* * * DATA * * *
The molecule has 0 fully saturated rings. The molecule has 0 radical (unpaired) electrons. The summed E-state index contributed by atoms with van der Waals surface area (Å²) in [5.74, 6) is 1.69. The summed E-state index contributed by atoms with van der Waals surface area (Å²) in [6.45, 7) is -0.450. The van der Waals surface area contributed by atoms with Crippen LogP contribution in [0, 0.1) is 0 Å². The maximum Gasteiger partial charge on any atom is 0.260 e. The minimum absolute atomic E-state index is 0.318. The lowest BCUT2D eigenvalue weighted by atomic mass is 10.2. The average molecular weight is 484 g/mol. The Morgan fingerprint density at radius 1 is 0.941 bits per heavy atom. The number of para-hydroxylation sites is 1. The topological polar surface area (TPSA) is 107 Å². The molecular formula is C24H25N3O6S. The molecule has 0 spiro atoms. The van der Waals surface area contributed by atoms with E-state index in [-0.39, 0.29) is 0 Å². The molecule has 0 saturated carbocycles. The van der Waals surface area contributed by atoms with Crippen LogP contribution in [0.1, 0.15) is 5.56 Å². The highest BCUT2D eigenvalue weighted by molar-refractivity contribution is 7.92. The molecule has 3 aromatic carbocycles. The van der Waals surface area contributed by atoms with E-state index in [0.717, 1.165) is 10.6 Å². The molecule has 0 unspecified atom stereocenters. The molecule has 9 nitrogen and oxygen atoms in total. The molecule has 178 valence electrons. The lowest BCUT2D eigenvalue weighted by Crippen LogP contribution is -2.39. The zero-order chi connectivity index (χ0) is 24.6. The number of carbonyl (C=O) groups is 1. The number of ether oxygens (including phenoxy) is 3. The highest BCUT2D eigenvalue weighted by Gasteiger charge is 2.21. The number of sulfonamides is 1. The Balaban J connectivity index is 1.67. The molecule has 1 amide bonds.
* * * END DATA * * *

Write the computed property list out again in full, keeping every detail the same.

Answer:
The molecule has 0 fully saturated rings. The molecule has 0 radical (unpaired) electrons. The summed E-state index contributed by atoms with van der Waals surface area (Å²) in [5.74, 6) is 1.69. The summed E-state index contributed by atoms with van der Waals surface area (Å²) in [6.45, 7) is -0.450. The van der Waals surface area contributed by atoms with Crippen LogP contribution in [0, 0.1) is 0 Å². The maximum Gasteiger partial charge on any atom is 0.260 e. The minimum absolute atomic E-state index is 0.318. The lowest BCUT2D eigenvalue weighted by atomic mass is 10.2. The average molecular weight is 484 g/mol. The Morgan fingerprint density at radius 1 is 0.941 bits per heavy atom. The number of para-hydroxylation sites is 1. The topological polar surface area (TPSA) is 107 Å². The molecular formula is C24H25N3O6S. The molecule has 0 spiro atoms. The van der Waals surface area contributed by atoms with E-state index in [-0.39, 0.29) is 0 Å². The molecule has 0 saturated carbocycles. The van der Waals surface area contributed by atoms with Crippen LogP contribution in [0.1, 0.15) is 5.56 Å². The highest BCUT2D eigenvalue weighted by molar-refractivity contribution is 7.92. The molecule has 3 aromatic carbocycles. The van der Waals surface area contributed by atoms with E-state index in [0.717, 1.165) is 10.6 Å². The molecule has 0 unspecified atom stereocenters. The molecule has 9 nitrogen and oxygen atoms in total. The molecule has 178 valence electrons. The lowest BCUT2D eigenvalue weighted by Crippen LogP contribution is -2.39. The zero-order chi connectivity index (χ0) is 24.6. The number of carbonyl (C=O) groups is 1. The number of ether oxygens (including phenoxy) is 3. The highest BCUT2D eigenvalue weighted by Gasteiger charge is 2.21. The number of sulfonamides is 1. The Balaban J connectivity index is 1.67. The molecule has 1 amide bonds.